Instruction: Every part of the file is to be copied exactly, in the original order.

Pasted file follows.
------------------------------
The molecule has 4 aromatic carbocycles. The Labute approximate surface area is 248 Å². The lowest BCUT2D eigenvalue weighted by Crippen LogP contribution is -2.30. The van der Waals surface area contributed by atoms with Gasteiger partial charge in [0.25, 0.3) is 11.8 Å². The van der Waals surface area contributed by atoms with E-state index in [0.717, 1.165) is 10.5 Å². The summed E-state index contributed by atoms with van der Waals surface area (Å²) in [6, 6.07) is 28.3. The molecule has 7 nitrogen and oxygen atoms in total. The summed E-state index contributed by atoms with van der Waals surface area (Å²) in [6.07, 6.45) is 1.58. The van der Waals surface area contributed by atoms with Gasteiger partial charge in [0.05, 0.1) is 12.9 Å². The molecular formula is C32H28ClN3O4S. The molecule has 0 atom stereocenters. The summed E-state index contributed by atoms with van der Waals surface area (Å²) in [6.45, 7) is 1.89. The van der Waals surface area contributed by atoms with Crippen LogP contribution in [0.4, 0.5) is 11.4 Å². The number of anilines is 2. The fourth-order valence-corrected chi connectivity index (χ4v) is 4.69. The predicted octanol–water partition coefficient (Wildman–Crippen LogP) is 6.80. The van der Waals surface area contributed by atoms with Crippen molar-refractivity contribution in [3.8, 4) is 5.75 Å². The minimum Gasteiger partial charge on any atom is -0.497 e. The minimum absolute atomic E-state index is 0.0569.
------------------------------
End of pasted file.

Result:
The molecule has 4 aromatic carbocycles. The Labute approximate surface area is 248 Å². The lowest BCUT2D eigenvalue weighted by Crippen LogP contribution is -2.30. The van der Waals surface area contributed by atoms with Gasteiger partial charge in [0.25, 0.3) is 11.8 Å². The van der Waals surface area contributed by atoms with E-state index in [0.717, 1.165) is 10.5 Å². The summed E-state index contributed by atoms with van der Waals surface area (Å²) in [6, 6.07) is 28.3. The molecule has 7 nitrogen and oxygen atoms in total. The summed E-state index contributed by atoms with van der Waals surface area (Å²) in [6.07, 6.45) is 1.58. The van der Waals surface area contributed by atoms with Gasteiger partial charge in [0.05, 0.1) is 12.9 Å². The molecular formula is C32H28ClN3O4S. The molecule has 0 atom stereocenters. The summed E-state index contributed by atoms with van der Waals surface area (Å²) in [6.45, 7) is 1.89. The van der Waals surface area contributed by atoms with Crippen LogP contribution in [0.4, 0.5) is 11.4 Å². The number of anilines is 2. The fourth-order valence-corrected chi connectivity index (χ4v) is 4.69. The predicted octanol–water partition coefficient (Wildman–Crippen LogP) is 6.80. The van der Waals surface area contributed by atoms with Crippen molar-refractivity contribution in [3.8, 4) is 5.75 Å². The minimum Gasteiger partial charge on any atom is -0.497 e. The minimum absolute atomic E-state index is 0.0569.